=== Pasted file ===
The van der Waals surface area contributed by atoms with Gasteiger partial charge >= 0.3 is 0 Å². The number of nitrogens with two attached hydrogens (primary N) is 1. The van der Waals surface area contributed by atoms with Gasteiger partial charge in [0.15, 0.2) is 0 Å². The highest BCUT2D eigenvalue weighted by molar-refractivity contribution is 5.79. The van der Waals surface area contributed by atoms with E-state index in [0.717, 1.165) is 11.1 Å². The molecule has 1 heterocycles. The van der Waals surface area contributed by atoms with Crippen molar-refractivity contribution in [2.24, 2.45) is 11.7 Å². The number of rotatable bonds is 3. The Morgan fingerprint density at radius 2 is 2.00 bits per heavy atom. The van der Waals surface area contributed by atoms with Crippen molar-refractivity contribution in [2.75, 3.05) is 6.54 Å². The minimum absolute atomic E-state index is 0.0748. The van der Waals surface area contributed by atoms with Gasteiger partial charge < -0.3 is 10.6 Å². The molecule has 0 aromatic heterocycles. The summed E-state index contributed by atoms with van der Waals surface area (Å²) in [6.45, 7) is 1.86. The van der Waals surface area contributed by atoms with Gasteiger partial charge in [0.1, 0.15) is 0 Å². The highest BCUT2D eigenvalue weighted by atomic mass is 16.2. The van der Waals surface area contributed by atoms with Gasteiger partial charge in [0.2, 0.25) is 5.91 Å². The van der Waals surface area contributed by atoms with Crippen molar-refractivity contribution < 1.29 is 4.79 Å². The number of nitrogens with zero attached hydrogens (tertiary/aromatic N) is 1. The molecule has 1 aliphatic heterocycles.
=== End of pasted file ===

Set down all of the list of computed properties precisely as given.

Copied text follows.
The van der Waals surface area contributed by atoms with Gasteiger partial charge >= 0.3 is 0 Å². The number of nitrogens with two attached hydrogens (primary N) is 1. The van der Waals surface area contributed by atoms with Gasteiger partial charge in [0.15, 0.2) is 0 Å². The highest BCUT2D eigenvalue weighted by molar-refractivity contribution is 5.79. The van der Waals surface area contributed by atoms with E-state index in [0.717, 1.165) is 11.1 Å². The molecule has 1 heterocycles. The van der Waals surface area contributed by atoms with Crippen molar-refractivity contribution in [2.24, 2.45) is 11.7 Å². The number of rotatable bonds is 3. The Morgan fingerprint density at radius 2 is 2.00 bits per heavy atom. The van der Waals surface area contributed by atoms with Crippen molar-refractivity contribution in [2.75, 3.05) is 6.54 Å². The minimum absolute atomic E-state index is 0.0748. The van der Waals surface area contributed by atoms with Gasteiger partial charge < -0.3 is 10.6 Å². The molecule has 0 aromatic heterocycles. The summed E-state index contributed by atoms with van der Waals surface area (Å²) in [6.45, 7) is 1.86. The van der Waals surface area contributed by atoms with Gasteiger partial charge in [0.1, 0.15) is 0 Å². The highest BCUT2D eigenvalue weighted by atomic mass is 16.2. The van der Waals surface area contributed by atoms with Gasteiger partial charge in [0.2, 0.25) is 5.91 Å². The van der Waals surface area contributed by atoms with Crippen molar-refractivity contribution < 1.29 is 4.79 Å². The number of nitrogens with zero attached hydrogens (tertiary/aromatic N) is 1. The molecule has 1 aliphatic heterocycles.